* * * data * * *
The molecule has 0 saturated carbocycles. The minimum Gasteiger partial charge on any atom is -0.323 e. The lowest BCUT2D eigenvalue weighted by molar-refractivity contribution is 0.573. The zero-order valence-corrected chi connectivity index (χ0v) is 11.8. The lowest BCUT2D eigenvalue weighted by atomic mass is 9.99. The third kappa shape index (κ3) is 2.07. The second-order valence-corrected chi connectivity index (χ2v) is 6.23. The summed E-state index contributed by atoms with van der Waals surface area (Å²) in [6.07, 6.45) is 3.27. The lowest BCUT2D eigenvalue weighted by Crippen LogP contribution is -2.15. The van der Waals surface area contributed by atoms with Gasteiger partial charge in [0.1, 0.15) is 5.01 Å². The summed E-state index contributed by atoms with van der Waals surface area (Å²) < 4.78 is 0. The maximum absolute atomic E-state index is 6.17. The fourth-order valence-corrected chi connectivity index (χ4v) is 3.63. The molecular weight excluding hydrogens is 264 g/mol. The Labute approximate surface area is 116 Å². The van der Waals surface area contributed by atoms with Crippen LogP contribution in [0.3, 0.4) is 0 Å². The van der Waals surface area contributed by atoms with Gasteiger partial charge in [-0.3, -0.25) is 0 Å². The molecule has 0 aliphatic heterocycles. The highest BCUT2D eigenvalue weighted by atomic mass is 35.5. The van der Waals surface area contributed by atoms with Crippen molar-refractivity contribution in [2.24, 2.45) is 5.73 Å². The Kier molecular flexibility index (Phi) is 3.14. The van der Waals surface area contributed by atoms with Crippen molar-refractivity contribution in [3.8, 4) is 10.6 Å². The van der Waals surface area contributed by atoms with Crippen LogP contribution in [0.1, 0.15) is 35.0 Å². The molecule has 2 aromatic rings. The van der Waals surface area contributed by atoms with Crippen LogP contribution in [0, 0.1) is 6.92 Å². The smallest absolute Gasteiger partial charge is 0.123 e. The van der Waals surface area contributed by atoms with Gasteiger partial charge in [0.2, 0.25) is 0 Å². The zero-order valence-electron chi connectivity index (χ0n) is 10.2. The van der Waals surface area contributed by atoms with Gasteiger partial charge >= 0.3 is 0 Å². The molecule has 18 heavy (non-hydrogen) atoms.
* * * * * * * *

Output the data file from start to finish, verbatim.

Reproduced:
The molecule has 0 saturated carbocycles. The minimum Gasteiger partial charge on any atom is -0.323 e. The lowest BCUT2D eigenvalue weighted by molar-refractivity contribution is 0.573. The zero-order valence-corrected chi connectivity index (χ0v) is 11.8. The lowest BCUT2D eigenvalue weighted by atomic mass is 9.99. The third kappa shape index (κ3) is 2.07. The second-order valence-corrected chi connectivity index (χ2v) is 6.23. The summed E-state index contributed by atoms with van der Waals surface area (Å²) in [6.07, 6.45) is 3.27. The lowest BCUT2D eigenvalue weighted by Crippen LogP contribution is -2.15. The van der Waals surface area contributed by atoms with Gasteiger partial charge in [0.1, 0.15) is 5.01 Å². The summed E-state index contributed by atoms with van der Waals surface area (Å²) < 4.78 is 0. The maximum absolute atomic E-state index is 6.17. The fourth-order valence-corrected chi connectivity index (χ4v) is 3.63. The molecular weight excluding hydrogens is 264 g/mol. The Labute approximate surface area is 116 Å². The van der Waals surface area contributed by atoms with Crippen LogP contribution in [0.3, 0.4) is 0 Å². The van der Waals surface area contributed by atoms with Gasteiger partial charge in [-0.3, -0.25) is 0 Å². The molecule has 0 aliphatic heterocycles. The highest BCUT2D eigenvalue weighted by atomic mass is 35.5. The van der Waals surface area contributed by atoms with Crippen molar-refractivity contribution in [2.24, 2.45) is 5.73 Å². The Kier molecular flexibility index (Phi) is 3.14. The van der Waals surface area contributed by atoms with Crippen molar-refractivity contribution in [3.8, 4) is 10.6 Å². The van der Waals surface area contributed by atoms with Crippen LogP contribution in [0.1, 0.15) is 35.0 Å². The molecule has 2 aromatic rings. The van der Waals surface area contributed by atoms with Crippen LogP contribution in [0, 0.1) is 6.92 Å². The smallest absolute Gasteiger partial charge is 0.123 e. The van der Waals surface area contributed by atoms with Gasteiger partial charge in [0.2, 0.25) is 0 Å². The zero-order valence-electron chi connectivity index (χ0n) is 10.2. The van der Waals surface area contributed by atoms with Gasteiger partial charge >= 0.3 is 0 Å². The molecule has 18 heavy (non-hydrogen) atoms.